The Lonely Fight Against Belize’s Antigay Laws

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Can one challenge to a statute criminalizing sodomy create a domino effect in the Caribbean? This is the question asked by Julia Scott in this article for The New York Time Magazine. Here’s a brief excerpt from the article, with a link to the full report below.

Oozco! Love you, hon!” cried a man in baggy jeans. His shout, insincere and taunting, was aimed at the back of Caleb Orozco, a 41-year-old man walking along a row of tarp-covered souvenir stands near one of Belize City’s ferry terminals. Orozco’s only acknowledgment was to walk a little faster, car keys clutched in his hand. It was a hot December afternoon, a week before Christmas, high season in the city’s tourist zone. Two policemen appraised Orozco but said nothing as more taunts flew. “Saw you on TV!” a woman dressed in white jeered from her craft stand, where she sold carved wooden boats. Farther down the sidewalk, two men snickered. “Caleb! You done rub too hard!” leered a man in a blue baseball cap, pointing to Orozco’s crotch.

Batiman!” someone called from the shade of a food­-cart umbrella.

In Belize — a small Anglophone Caribbean nation tucked into the eastern flank of Guatemala and Mexico — “batiman” (Creole for, literally, “butt man”) has long been the supreme slur against gay men, the worst possible insult to their personhood and dignity. But now another slur is beginning to take its place: “Orozco.”

Five years ago, Orozco’s lawyer walked into the Belize Supreme Court Registry and handed over a stack of papers that initiated the first challenge in Caribbean history to the criminalization of sodomy. Caleb Orozco v. the Attorney General of Belize focuses on Section 53, a statute in the Belize criminal code that calls for a 10-year prison term for “carnal intercourse against the order of nature.” If Orozco won, his supporters hoped, it would establish a moral precedent across the Caribbean and even create a domino effect, putting pressure on other governments to decriminalize sodomy. But it took three years for the Supreme Court to hear the case; two years later, the nation still awaits a verdict.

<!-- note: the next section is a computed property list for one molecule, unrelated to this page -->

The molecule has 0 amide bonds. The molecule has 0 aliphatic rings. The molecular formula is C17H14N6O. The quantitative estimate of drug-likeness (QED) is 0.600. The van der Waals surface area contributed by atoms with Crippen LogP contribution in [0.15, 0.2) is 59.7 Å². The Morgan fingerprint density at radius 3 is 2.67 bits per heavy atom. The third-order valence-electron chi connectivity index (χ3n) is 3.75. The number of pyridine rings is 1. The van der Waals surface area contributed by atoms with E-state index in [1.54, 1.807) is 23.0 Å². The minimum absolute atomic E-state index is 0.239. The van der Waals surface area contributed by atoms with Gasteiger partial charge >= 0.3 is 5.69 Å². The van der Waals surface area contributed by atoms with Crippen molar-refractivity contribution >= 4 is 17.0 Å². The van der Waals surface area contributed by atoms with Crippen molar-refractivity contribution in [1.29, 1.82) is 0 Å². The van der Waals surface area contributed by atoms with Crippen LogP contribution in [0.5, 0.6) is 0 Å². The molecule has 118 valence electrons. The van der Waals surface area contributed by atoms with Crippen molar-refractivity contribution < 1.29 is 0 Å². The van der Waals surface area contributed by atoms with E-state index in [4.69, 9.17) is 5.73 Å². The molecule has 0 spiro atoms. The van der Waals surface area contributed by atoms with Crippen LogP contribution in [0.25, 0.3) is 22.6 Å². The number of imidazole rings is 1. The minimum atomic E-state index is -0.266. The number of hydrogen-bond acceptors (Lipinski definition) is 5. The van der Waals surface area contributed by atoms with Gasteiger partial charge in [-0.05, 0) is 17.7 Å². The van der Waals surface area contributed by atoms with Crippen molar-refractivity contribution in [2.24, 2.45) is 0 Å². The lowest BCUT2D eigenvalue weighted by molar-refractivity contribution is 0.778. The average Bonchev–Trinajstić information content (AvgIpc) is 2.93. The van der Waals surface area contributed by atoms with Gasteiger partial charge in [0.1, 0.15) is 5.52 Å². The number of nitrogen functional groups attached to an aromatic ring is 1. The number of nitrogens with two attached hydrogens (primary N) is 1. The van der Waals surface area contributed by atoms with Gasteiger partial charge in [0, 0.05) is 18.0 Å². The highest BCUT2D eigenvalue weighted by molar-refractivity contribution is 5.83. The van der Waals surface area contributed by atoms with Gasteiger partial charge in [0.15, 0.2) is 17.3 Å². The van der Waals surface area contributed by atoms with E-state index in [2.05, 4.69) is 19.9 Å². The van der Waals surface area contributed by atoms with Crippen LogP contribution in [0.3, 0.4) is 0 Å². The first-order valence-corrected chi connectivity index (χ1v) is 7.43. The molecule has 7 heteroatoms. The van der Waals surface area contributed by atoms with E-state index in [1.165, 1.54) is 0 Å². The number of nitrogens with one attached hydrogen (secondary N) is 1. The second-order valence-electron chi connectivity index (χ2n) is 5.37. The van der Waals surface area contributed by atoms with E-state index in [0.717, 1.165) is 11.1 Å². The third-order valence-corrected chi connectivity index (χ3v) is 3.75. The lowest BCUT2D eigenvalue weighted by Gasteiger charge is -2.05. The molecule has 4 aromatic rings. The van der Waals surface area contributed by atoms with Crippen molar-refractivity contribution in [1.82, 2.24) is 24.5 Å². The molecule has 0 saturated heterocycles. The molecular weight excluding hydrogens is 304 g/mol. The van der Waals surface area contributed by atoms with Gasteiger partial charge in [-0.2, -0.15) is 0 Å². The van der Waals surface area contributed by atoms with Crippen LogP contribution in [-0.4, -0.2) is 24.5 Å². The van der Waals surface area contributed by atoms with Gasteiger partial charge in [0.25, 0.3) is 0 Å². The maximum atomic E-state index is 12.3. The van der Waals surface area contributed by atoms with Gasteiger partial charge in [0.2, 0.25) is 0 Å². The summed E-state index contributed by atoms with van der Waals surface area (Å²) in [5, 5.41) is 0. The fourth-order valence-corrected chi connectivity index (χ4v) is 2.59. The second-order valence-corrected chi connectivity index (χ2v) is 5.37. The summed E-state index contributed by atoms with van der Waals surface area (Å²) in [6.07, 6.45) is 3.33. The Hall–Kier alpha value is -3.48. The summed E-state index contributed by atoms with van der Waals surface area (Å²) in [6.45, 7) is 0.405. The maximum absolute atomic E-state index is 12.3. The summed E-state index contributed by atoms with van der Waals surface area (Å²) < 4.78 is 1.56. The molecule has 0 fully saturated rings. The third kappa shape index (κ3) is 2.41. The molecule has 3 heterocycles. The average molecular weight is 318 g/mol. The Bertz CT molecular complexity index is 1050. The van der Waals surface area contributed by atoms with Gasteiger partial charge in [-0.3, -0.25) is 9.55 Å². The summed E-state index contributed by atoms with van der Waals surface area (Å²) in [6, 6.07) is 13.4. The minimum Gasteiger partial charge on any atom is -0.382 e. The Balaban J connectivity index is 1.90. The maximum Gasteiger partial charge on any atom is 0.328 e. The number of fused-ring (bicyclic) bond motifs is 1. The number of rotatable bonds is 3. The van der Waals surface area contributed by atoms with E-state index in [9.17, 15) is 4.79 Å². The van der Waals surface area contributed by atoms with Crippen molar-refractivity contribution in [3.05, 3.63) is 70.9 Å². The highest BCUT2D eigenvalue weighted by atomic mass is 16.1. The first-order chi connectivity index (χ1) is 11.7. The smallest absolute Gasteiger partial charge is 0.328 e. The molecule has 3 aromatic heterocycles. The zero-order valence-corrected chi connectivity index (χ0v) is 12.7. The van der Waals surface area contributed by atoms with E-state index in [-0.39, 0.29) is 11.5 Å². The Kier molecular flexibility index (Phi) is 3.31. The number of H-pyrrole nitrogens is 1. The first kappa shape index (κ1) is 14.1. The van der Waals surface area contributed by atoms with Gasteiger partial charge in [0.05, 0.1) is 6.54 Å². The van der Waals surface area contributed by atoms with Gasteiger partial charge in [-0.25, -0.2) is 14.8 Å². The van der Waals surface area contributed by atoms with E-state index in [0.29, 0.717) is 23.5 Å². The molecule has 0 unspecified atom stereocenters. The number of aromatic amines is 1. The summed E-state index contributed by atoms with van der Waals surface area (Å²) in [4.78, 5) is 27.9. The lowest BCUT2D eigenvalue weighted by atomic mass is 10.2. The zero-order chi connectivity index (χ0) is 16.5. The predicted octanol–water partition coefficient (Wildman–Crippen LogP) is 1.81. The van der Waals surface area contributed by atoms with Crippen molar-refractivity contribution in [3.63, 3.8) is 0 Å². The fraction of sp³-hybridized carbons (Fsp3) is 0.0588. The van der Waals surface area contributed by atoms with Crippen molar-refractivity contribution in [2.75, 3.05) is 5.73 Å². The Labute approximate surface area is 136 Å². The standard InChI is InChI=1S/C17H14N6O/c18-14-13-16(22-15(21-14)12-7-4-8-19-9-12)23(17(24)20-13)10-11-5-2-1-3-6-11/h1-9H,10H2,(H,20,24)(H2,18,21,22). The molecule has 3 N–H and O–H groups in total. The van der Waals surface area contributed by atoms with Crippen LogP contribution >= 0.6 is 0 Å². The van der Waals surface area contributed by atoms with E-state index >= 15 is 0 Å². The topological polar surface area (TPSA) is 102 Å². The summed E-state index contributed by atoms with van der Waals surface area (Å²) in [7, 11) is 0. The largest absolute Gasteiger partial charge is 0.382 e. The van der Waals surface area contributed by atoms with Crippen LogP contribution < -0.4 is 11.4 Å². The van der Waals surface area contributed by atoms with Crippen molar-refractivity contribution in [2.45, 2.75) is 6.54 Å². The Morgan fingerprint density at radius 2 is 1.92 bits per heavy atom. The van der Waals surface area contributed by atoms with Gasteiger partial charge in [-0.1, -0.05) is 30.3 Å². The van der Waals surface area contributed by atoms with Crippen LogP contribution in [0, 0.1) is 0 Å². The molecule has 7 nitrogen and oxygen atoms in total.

In the meantime, Orozco operates the United Belize Advocacy Movement, or Unibam, the only gay ­rights advocacy and policy group in Belize, out of his home in a thick-walled compound on Zericote Street, where stray dogs nose for food scraps in the dirt. The walls are topped with broken shards of glass and rusty, upside-down nails. A seven-foot-tall security gate barricades his driveway. When home, he must remember to lock all six locks — two for his house, two for his office and two padlocks on the gate for good measure. Those precautions do not prevent Orozco’s neighbor or people walking by his house from throwing rocks and bottles over the walls, shouting, “Aala unu fu ded” (“All of you should die”). Other residents have picked up two-­by-fours and chased him in the street. People stone Orozco’s house frequently enough that he rarely bothers to call the police at this point. (This being Belize, a country with a population of just 360,000, he sometimes knows whoever is throwing the rocks on Zericote Street anyway.)

For the full report go to www.nytimes.com/2015/05/24/magazine/the-lonely-fight-against-belizes-antigay-laws.html

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